Lufthansa eyes more job cuts, as monthly losses top €500m

Lufthansa's remaining A380s are going into long-term storage. [Photo: Senohrabek/Shutterstock]

Lufthansa said Monday it will slash more jobs on top of 22,000 previously announced cuts and put more planes out of service with current losses running at some €500 million.

With demand set to be lower than expected through winter as the coronavirus pandemic continues to severely curtail travel, the airline said it now plans to reduce its fleet by 150 planes by 2025.

It had previously estimated it would have to scrap 100 aircraft in response to the unprecedented crisis in the aviation sector.

Lufthansa, which received a government bailout worth €9 billion in June, said it would have to book €1.1 billion in impairment over its fleet decision.

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Lufthansa shareholders and the European Commission both approved Berlin’s €9 billion rescue package on Thursday (25 June), as the German airline continues to struggle to ride out the economic slump caused by the coronavirus.

And “the previously announced personnel surplus amounting to 22,000 full-time positions will increase as a result of the decisions taken,” it said.

The group did not give a figure for further job cuts, but said it would engage in talks with labour representatives to “limit the number of necessary redundancies”.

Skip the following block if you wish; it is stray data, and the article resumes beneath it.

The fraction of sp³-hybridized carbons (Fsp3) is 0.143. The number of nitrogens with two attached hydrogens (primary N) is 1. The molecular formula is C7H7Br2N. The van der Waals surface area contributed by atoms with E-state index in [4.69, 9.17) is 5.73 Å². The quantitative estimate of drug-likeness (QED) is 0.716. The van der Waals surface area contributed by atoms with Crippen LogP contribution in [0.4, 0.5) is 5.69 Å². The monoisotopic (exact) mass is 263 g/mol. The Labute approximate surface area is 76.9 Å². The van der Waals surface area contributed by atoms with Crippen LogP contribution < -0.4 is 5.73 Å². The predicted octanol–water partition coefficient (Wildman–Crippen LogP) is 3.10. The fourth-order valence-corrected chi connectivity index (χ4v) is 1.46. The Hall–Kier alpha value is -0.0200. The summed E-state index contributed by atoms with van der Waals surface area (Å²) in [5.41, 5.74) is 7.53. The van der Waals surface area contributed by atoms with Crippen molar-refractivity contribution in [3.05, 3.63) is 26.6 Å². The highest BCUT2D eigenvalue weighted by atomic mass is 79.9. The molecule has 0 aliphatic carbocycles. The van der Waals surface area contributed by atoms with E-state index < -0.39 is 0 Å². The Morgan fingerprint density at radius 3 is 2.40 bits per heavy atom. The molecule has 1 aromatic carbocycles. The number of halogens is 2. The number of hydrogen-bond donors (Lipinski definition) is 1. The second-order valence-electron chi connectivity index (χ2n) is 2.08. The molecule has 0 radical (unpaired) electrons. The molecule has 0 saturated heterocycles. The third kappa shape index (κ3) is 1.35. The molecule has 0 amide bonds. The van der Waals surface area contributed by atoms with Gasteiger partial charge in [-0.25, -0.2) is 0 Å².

Managers will also be hit, with one in five management positions to go in the first quarter of 2021.

A resurgence in infections across Europe meant that after a brief uptick in demand over the summer months, Lufthansa’s previous assumption that demand could reach half of last year’s “no longer seems realistic”.

Germany is also planning new rules from October, requiring travellers arriving from risk zones to go into quarantine for at least five days before taking a test.

That would essentially rule out intra-Europe weekend city hops – something which had resumed over the summer months.

“The continuing high level of uncertainty in global air traffic makes short-term adjustments to the current market situation unavoidable for the foreseeable future,” said the group.

As part of its fleet reduction, the airline said it has been forced to put its eight remaining A380s as well as 10 A340-600s into deep storage.

Six A380s had already been taken out of service earlier this year.

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